Week 16 (Season Finale): Endless (premiered July 27, 2010)
“Gotta do what the old man woulda wanted me to do.”
~ Josh Harris
Well, this is it: the final recap of Season 6, the season that changed everything. I’m thoroughly convinced that this season spells the end of a lot of what (or maybe I should say “who”) we’ve come to associate with Deadliest Catch. The formula’s still there, but there’s no denying that the landscape is going to look quite a bit different when Season 7 rolls around. But until then…
This final episode opens with Josh Harris preparing to return to the Cornelia Marie. With Phil laid to rest, there was never a question in my mind about whether or not Josh would do exactly that. Of course he’ll return to the boat to finish out the much-delayed season. Captain Phil put his life into that ship and its crew, and Josh has stepped up and proven himself to be his father’s son in all the right ways. Besides, it’s what Phil would have wanted. Still, as Josh stands in his father’s stateroom, remembering the last time he was in it, you can see the struggle on his face. “This is weird,” he finally understates.
Over on the Kodiak, unsettled minds seem to be the theme of the day. “Can’t wake up from this nightmare,” says Captain Bill as he sets gear in the middle of ice floes, desperate to make his numbers. As he has his crew modify the gear to handle floating under the ice without getting caught up in the current, Bill couldn’t possibly look any more haggard. “God, this is like the trip from hell,” he says.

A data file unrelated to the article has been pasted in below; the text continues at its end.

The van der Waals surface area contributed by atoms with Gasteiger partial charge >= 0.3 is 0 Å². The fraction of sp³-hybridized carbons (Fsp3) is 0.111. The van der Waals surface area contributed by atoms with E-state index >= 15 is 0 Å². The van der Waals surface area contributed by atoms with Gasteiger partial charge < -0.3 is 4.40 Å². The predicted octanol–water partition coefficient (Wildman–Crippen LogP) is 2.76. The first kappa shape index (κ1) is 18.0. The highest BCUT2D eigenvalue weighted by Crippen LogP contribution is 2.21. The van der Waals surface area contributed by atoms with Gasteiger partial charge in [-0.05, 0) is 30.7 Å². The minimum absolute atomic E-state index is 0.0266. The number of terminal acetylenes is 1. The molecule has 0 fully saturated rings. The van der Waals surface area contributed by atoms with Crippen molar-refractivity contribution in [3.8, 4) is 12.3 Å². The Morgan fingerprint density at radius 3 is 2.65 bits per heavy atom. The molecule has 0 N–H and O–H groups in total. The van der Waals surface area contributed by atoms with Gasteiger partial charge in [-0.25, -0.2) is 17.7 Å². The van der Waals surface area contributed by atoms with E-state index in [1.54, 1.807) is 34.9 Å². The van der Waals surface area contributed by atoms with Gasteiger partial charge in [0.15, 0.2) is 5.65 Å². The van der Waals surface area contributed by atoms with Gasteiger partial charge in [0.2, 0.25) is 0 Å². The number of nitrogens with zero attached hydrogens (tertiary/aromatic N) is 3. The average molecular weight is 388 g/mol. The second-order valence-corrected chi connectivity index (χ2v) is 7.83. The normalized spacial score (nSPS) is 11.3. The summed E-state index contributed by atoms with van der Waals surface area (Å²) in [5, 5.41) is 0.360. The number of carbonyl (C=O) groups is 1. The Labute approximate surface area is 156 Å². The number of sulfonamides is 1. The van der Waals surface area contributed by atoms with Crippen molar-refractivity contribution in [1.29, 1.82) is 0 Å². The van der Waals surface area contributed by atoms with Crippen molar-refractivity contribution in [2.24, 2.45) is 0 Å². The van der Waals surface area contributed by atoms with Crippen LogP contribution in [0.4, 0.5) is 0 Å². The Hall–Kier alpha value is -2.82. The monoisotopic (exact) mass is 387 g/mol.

The Time Bandit is in St. Paul harbor, offloading their second-to-last delivery of the season and picking up an old friend. Captain Johnathan is rejoining his brothers and crew. “I missed my guys. Missed my boat,” Johnathan says with something like relief in his voice. There’s no doubt he needs a distraction from the death of his friend, and fishing is exactly the thing to provide that. Captain Andy obliges him with a recap of the antics of their appointed captain-to-be, Mike Fourtner. “It’s not gonna be easy to let somebody else run our boat,” Andy tells Johnathan. Both men look like they’re changing their minds about the whole retirement thing.
The eerie feelings continue on the Northwestern, where the crew is, as they always are at this point in the season, exhausted. “It’s all about home. It’s not about here,” says Edgar, inching closer and closer to that “I’m taking a break” line we’re all waiting for him to cross. Captain Sig has been affected by recent events as much as any of Phil’s comrades, and is having trouble sleeping with his friend on the brain. He describes a dream he had that he can’t shake: he’s over at Phil’s place. Everything’s there, loud music is blaring just the way Phil likes it, his bike is parked out front with parts scattered around like Phil’s been working on it. But no one’s there. “It’s vivid, real,” Sig says, “but empty.” The Norwegian fishermen are a superstitious bunch, and Sig looks, if I’m not mistaken, a bit haunted by the thought of wandering around the dream version of his deceased friend’s house.